Liedecker Institute #7: Reflections in Steam Part 2

This entry is part 7 of 13 in the series Liedecker Institute Volume 1: Meet The Class

“…discussed, the Red Scare actually refers to two separate periods in the twentieth century, both of which had serious socio-economic and cultural consequences well into this century despite neither period officially lasting more than a decade.

The second Red Scare led directly into the Cold War. Actually, I have an interesting anecdote about the Cold War involving my great grandfather…”

Mrs. Melissa Winnifred, a middle aged woman with an unusually high pitched voice and no compunctions against using it, was going into another of her stories. Standing in front of the class and trying to keep an eye on the digital projection on the wall, she didn’t notice the subtle shift in attitude among the students.

They were all familiar with Mrs. Winnifred’s tendency to distract herself with her own anecdotes. With the right questions and requests to elaborate, she could and would talk through the entirety of class, realize this too late, and assign what she should have covered in class as reading instead of actual homework.

It didn’t hurt that most of her stories were actually entertaining as well. Entertaining, that is, if one actually listened to them.

Steampunk didn’t. As per her usual, she was using the class time to read ahead. The unit that included the first Red Scare was Chapter 3 of Hollister and Watt’s The Twentieth Century. She was delving into Chapter 6, the Great Depression and if she hadn’t limited herself to reading only during class time and as part of reading assignment, she likely would actually have been up to the Cold War.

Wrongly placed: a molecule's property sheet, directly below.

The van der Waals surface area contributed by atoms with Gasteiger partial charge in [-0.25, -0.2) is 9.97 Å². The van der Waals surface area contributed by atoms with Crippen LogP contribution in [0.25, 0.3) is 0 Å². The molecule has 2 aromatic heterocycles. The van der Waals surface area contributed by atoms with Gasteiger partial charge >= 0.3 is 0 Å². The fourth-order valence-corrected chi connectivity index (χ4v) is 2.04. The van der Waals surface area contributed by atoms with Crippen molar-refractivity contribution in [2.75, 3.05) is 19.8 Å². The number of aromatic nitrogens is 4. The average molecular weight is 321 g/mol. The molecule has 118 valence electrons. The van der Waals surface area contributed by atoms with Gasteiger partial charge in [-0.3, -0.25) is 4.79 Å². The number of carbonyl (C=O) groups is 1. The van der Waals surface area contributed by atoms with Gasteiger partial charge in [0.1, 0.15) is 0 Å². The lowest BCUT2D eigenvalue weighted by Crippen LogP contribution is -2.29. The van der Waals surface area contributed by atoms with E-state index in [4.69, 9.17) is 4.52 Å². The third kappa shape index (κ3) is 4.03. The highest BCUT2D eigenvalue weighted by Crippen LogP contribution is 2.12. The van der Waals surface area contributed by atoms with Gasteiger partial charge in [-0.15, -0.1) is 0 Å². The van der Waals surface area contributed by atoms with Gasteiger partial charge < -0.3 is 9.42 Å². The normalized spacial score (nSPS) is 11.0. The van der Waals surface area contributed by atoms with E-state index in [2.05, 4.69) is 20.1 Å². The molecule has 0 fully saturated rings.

As in most of her classes, she was seated under an air conditioning duct in order to dissipate some of the heat she bled off. Some of the other students in similar positions would shiver sometimes, she noticed. Because they were cold. She rarely felt cold, even as the icy blast of the air conditioner bore down on her neck.

She caught herself watching the other students. One of them, who she knew as Phil Simms’s roommate, Eddie Argent, wasn’t shifting uncomfortably because of the air conditioning, she now realized, but because he’d caught her staring at him.

Forcing her eyes back to the text on her screen, she meditated on this. It wasn’t the first time she’d gotten that reaction; besides Kura and Tammy, and to a lesser extent, Phineas, people reacted badly to being…

Studied. That was the word. It was what she did, what she’d been told to do: learn from the other students. Except Heisenberg proved to be spot on with his Uncertainty Principle and she did change the things she was observing. Namely, she changed them from average, albeit psionicly gifted teenagers into, as Tammy put it ‘extremely scuzzed out’ teenagers who though Steampunk was ‘gonna probe them or something’.

Laurel Brant had only told her to spend time with and learn from them, not make them comfortable. Not that she knew how if she wanted to. Which led her to wonder if she did want to. Certainly a lack of ‘scuzzing out’ would be welcome, but it wasn’t her responsibility; no one asked her to deal with it.

Pushing those issues out of her mind, she returned to her reading, only vaguely registering Mrs. Winnifred’s voice as the woman went on about her ancestor’s experience with being blacklisted.

Class time flashed by in a blur of digital pages for Steampunk. And sure enough, the homework for the night was reading the rest of Chapter 3; all the better that she was just finishing Chapter 7. Gathering up her computer, she filed out with the other students, on the way to third period.

“Excuse me.” A hand touched her arm with the cautiousness of a person trying to pick up a rattlesnake. “You’re Alice, right? Alice Tatopoulos?”

Thought she honestly didn’t know that true answer to that question, she was getting used to being called by that name. She stopped and turned toward her questioner, who turned out to be a bronze skinned girl her age who she only knew from seeing her in the company of Betty and her friends.

The other girl predictably squirmed under Steampunk’s gaze, awkwardly avoiding both th eye contact and the passing bodies in the hall. It soon became clear to her that the stare was Alice’s way of acknowledging her question and that it was her turn to speak again.